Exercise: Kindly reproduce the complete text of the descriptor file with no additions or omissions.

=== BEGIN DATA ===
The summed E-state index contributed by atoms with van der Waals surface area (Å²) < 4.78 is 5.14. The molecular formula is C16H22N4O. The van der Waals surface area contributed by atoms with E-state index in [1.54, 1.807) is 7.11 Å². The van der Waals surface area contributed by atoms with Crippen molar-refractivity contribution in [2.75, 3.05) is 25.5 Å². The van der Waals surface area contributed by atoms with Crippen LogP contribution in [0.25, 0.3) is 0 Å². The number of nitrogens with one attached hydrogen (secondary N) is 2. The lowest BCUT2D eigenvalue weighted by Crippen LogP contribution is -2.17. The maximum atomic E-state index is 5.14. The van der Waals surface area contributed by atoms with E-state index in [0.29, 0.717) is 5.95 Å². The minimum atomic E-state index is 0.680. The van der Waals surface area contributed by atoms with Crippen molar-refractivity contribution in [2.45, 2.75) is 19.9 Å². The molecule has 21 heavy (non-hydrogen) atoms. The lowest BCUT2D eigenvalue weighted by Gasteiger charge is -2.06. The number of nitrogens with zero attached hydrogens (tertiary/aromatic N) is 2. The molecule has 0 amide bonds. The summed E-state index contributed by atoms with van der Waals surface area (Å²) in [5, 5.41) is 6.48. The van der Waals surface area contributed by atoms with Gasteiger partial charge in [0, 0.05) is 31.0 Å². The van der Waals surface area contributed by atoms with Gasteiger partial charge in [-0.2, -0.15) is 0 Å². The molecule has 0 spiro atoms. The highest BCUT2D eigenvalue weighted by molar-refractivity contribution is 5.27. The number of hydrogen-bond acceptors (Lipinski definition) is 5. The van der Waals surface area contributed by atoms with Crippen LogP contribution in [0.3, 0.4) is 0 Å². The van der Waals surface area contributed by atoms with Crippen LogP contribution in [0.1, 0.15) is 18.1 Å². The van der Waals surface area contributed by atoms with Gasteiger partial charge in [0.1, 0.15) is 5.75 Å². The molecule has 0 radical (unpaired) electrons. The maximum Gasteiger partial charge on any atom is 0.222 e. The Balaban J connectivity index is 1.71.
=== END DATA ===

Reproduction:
The summed E-state index contributed by atoms with van der Waals surface area (Å²) < 4.78 is 5.14. The molecular formula is C16H22N4O. The van der Waals surface area contributed by atoms with E-state index in [1.54, 1.807) is 7.11 Å². The van der Waals surface area contributed by atoms with Crippen molar-refractivity contribution in [2.75, 3.05) is 25.5 Å². The van der Waals surface area contributed by atoms with Crippen LogP contribution in [0.25, 0.3) is 0 Å². The number of nitrogens with one attached hydrogen (secondary N) is 2. The lowest BCUT2D eigenvalue weighted by Crippen LogP contribution is -2.17. The maximum atomic E-state index is 5.14. The van der Waals surface area contributed by atoms with E-state index in [0.29, 0.717) is 5.95 Å². The minimum atomic E-state index is 0.680. The van der Waals surface area contributed by atoms with Crippen molar-refractivity contribution in [2.45, 2.75) is 19.9 Å². The molecule has 21 heavy (non-hydrogen) atoms. The lowest BCUT2D eigenvalue weighted by Gasteiger charge is -2.06. The number of nitrogens with zero attached hydrogens (tertiary/aromatic N) is 2. The molecule has 0 amide bonds. The summed E-state index contributed by atoms with van der Waals surface area (Å²) in [5, 5.41) is 6.48. The van der Waals surface area contributed by atoms with Gasteiger partial charge in [0, 0.05) is 31.0 Å². The van der Waals surface area contributed by atoms with Gasteiger partial charge in [-0.2, -0.15) is 0 Å². The molecule has 0 spiro atoms. The highest BCUT2D eigenvalue weighted by molar-refractivity contribution is 5.27. The number of hydrogen-bond acceptors (Lipinski definition) is 5. The van der Waals surface area contributed by atoms with Crippen LogP contribution in [0.3, 0.4) is 0 Å². The van der Waals surface area contributed by atoms with Crippen LogP contribution in [0.1, 0.15) is 18.1 Å². The van der Waals surface area contributed by atoms with Gasteiger partial charge in [0.1, 0.15) is 5.75 Å². The molecule has 0 radical (unpaired) electrons. The maximum Gasteiger partial charge on any atom is 0.222 e. The Balaban J connectivity index is 1.71.